The cereal cyst nematodes, Heterodera avenae group, are known as parasites of cereals worldwide. In Turkey, the cereal cyst nematodes, Heterodera filipjevi, H. avenae and H. latipons, are the three known species infested wheat fields and cause high yield losses. The using of resistance varieties is one of the most effective methods for controlling cereal cyst nematodes. Recently, resistance genes (Cre genes) which are obtained from wild wheat genotypes have been transferred into bread wheat varieties to control the cereal cyst nematodes species. In this study, the efficiency of some sources of resistance (CreR, Cre1, Cre2, Cre3, Cre7 and Cre8) in wheat against some Turkish H. avenae, H. filipjevi and H. latipons populations was investigated in-vitro conditions. According to results, the effect of resistance genes showed variation depending on different Cereal cyst nematode populations; H.avenae, H. filipjevi and H. latipons. Although Cre1 gene was only found as completely resistant to all (three) nematode species, Cre3 and Cre7 were found resistant to H. avenae and H. latipons. Cre R was also determined as resistant to H. filipjevi and H. latipons populations but Cre8 was only found resistant against to H. filipjevi population. No resistance was found in Cre 2 gene against to all nematode populations. Additionally, 2 resistance gene-free variety and lines were found resistant to H. avenae; 3 wheat lines to H. filipjevi and 11 wheat genotypes were found moderately resistant to H. latipons.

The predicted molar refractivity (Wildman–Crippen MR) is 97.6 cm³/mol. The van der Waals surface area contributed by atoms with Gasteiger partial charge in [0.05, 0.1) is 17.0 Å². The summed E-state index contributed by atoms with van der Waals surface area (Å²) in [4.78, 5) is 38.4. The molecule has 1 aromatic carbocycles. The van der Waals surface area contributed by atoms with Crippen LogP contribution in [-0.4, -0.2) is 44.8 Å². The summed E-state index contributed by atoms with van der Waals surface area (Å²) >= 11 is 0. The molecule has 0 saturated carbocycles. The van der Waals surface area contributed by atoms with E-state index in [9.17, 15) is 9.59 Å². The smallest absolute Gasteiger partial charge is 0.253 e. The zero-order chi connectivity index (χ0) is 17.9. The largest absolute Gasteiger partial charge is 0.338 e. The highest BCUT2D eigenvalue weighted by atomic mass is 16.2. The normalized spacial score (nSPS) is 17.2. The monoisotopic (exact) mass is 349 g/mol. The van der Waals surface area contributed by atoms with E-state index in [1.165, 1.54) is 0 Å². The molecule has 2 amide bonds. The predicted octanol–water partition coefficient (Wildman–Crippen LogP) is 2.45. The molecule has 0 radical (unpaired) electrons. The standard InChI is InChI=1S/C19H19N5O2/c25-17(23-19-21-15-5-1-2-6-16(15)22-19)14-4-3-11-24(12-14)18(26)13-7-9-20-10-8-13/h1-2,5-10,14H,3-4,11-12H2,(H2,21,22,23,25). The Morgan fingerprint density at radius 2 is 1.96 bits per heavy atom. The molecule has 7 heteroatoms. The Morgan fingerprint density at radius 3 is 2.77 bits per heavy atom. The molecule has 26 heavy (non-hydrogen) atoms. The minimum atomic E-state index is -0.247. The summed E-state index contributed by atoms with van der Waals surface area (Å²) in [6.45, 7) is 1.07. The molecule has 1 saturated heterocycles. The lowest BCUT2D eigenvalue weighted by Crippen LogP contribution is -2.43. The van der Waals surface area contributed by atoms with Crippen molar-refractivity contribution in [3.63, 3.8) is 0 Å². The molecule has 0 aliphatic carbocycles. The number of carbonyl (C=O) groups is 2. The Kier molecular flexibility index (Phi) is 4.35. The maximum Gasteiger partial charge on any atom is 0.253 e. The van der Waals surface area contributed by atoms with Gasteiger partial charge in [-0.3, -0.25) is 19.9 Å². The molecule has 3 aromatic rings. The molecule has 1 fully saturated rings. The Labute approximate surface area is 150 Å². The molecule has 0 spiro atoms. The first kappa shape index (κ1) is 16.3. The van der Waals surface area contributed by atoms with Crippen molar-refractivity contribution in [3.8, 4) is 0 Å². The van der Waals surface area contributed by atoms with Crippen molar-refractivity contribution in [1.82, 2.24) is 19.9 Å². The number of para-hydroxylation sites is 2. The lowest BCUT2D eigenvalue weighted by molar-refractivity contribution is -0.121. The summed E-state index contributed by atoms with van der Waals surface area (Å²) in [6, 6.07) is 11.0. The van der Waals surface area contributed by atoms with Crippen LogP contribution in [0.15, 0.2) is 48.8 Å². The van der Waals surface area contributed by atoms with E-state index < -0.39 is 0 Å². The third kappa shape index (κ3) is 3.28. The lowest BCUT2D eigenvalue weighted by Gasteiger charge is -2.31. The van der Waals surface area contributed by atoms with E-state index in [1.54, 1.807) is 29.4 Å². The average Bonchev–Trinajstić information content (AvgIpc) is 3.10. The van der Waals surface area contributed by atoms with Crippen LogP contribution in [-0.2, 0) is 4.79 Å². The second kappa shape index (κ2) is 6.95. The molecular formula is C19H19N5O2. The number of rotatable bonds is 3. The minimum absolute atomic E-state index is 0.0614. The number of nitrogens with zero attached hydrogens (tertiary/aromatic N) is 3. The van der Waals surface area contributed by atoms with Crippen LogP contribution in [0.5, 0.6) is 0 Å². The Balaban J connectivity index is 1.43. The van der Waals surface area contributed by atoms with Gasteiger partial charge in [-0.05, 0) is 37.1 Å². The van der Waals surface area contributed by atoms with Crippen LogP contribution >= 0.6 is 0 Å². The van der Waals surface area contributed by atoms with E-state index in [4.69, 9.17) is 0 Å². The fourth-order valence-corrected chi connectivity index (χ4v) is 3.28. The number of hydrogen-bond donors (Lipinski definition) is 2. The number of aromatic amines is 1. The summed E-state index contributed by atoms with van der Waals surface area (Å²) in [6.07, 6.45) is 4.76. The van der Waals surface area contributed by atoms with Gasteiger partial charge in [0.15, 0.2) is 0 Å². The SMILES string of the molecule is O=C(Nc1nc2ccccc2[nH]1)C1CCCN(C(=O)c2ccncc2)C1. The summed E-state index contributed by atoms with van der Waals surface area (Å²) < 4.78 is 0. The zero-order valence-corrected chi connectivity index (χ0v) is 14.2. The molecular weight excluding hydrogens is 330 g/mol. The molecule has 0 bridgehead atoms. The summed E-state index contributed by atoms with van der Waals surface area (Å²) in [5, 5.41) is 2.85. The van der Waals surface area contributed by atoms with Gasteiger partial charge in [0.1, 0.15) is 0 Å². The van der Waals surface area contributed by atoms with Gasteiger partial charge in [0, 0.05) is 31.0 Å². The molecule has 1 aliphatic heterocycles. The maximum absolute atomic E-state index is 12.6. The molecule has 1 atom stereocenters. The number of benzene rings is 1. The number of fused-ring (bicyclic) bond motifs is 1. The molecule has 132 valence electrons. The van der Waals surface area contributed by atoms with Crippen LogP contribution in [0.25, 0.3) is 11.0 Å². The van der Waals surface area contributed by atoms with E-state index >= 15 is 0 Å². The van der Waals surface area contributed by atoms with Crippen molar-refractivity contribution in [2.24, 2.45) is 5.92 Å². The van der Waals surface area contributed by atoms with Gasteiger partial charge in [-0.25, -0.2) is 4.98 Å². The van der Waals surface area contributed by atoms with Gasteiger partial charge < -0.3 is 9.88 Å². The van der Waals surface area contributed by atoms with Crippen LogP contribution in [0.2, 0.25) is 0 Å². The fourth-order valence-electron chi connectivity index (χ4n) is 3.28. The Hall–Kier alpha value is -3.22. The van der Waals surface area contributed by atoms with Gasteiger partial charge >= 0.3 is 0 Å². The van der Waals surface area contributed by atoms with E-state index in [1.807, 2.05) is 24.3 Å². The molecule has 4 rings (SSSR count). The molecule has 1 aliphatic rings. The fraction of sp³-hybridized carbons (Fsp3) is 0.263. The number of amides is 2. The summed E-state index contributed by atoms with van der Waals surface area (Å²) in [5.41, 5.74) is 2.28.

International Gluten Workshop, 11. Proceedings. Beijing, China; 12-15 Aug. 2012

Posted by Carelia Juarez on , in CIMMYT Publications

International Gluten Workshop, 11. Proceedings. Beijing, China; 12-15 Aug. 2012. 2013. He Zhonghu; Daowen Wang. : ix, 212 p.. Mexico, DF (Mexico). CIMMYT.

98165.pdfThe 11th International Gluten Workshop would not have been possible without the valuable  contributions of the Organizing Committ ee. I would like to sincerely acknowledge the advice and  help of my committ ee colleagues: Xu Liu, CAAS, China; Rudi Appels, Murdoch University, Australia;  Roberto Javier Pena and Hans-Joachim Braun, CIMMYT, Mexico; Gerard Branlard, INRA, France;  Craig Morris and Susan Altenbach, USDA-ARS, USA; T.M. Ikeda, NARO, Japan; W. John Rogers,  Universidad Nacional del Centro de la Provincia de Buenos Aires, Argentina; Wujun Ma, Western  Australia Department of Agriculture and Food, Australia; Domenico Lafi andra, University of Tuscia,  Italy; Perry K. W. Ng, Michigan State University, USA; Shunhe Cheng, Yangzhou Agricultural  Research Institute, China; Aimin Zhang, CAS, China; Xianchun Xia, CAAS, China; Yueming Yan,  Capital Normal University, China; and Daowen Wang, CAS, China.